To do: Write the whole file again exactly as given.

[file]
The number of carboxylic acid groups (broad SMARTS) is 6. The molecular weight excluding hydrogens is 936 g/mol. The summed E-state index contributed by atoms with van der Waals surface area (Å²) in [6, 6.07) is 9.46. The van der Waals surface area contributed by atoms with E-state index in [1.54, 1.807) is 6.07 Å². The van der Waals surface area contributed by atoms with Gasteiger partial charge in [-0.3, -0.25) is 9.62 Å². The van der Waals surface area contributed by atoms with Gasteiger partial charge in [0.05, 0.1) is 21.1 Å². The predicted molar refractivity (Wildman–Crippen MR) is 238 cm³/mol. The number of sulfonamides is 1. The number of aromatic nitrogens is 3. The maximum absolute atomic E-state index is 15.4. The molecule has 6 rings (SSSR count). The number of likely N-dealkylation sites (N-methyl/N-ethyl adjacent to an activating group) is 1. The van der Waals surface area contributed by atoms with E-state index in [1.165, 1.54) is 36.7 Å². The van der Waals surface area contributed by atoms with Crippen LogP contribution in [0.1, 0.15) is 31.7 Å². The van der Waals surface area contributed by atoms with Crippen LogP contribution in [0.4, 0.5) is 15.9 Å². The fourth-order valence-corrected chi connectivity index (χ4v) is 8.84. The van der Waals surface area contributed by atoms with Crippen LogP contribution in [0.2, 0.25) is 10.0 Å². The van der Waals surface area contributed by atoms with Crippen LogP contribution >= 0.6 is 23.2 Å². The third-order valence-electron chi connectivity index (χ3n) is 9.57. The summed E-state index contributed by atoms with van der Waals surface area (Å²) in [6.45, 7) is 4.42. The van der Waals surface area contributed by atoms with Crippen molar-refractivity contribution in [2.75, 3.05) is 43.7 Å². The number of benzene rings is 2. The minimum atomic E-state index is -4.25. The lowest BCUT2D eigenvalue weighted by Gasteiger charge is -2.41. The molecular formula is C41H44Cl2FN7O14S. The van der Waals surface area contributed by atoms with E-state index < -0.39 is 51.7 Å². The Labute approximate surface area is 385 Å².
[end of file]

The number of carboxylic acid groups (broad SMARTS) is 6. The molecular weight excluding hydrogens is 936 g/mol. The summed E-state index contributed by atoms with van der Waals surface area (Å²) in [6, 6.07) is 9.46. The van der Waals surface area contributed by atoms with E-state index in [1.54, 1.807) is 6.07 Å². The van der Waals surface area contributed by atoms with Gasteiger partial charge in [-0.3, -0.25) is 9.62 Å². The van der Waals surface area contributed by atoms with Gasteiger partial charge in [0.05, 0.1) is 21.1 Å². The predicted molar refractivity (Wildman–Crippen MR) is 238 cm³/mol. The number of sulfonamides is 1. The number of aromatic nitrogens is 3. The maximum absolute atomic E-state index is 15.4. The molecule has 6 rings (SSSR count). The number of likely N-dealkylation sites (N-methyl/N-ethyl adjacent to an activating group) is 1. The van der Waals surface area contributed by atoms with E-state index in [1.165, 1.54) is 36.7 Å². The van der Waals surface area contributed by atoms with Crippen LogP contribution in [0.1, 0.15) is 31.7 Å². The van der Waals surface area contributed by atoms with Crippen LogP contribution in [0.4, 0.5) is 15.9 Å². The fourth-order valence-corrected chi connectivity index (χ4v) is 8.84. The van der Waals surface area contributed by atoms with Crippen LogP contribution in [0.2, 0.25) is 10.0 Å². The van der Waals surface area contributed by atoms with Crippen LogP contribution >= 0.6 is 23.2 Å². The third-order valence-electron chi connectivity index (χ3n) is 9.57. The summed E-state index contributed by atoms with van der Waals surface area (Å²) in [6.45, 7) is 4.42. The van der Waals surface area contributed by atoms with Crippen molar-refractivity contribution in [2.75, 3.05) is 43.7 Å². The number of benzene rings is 2. The minimum atomic E-state index is -4.25. The lowest BCUT2D eigenvalue weighted by Gasteiger charge is -2.41. The molecular formula is C41H44Cl2FN7O14S. The van der Waals surface area contributed by atoms with E-state index < -0.39 is 51.7 Å². The Labute approximate surface area is 385 Å².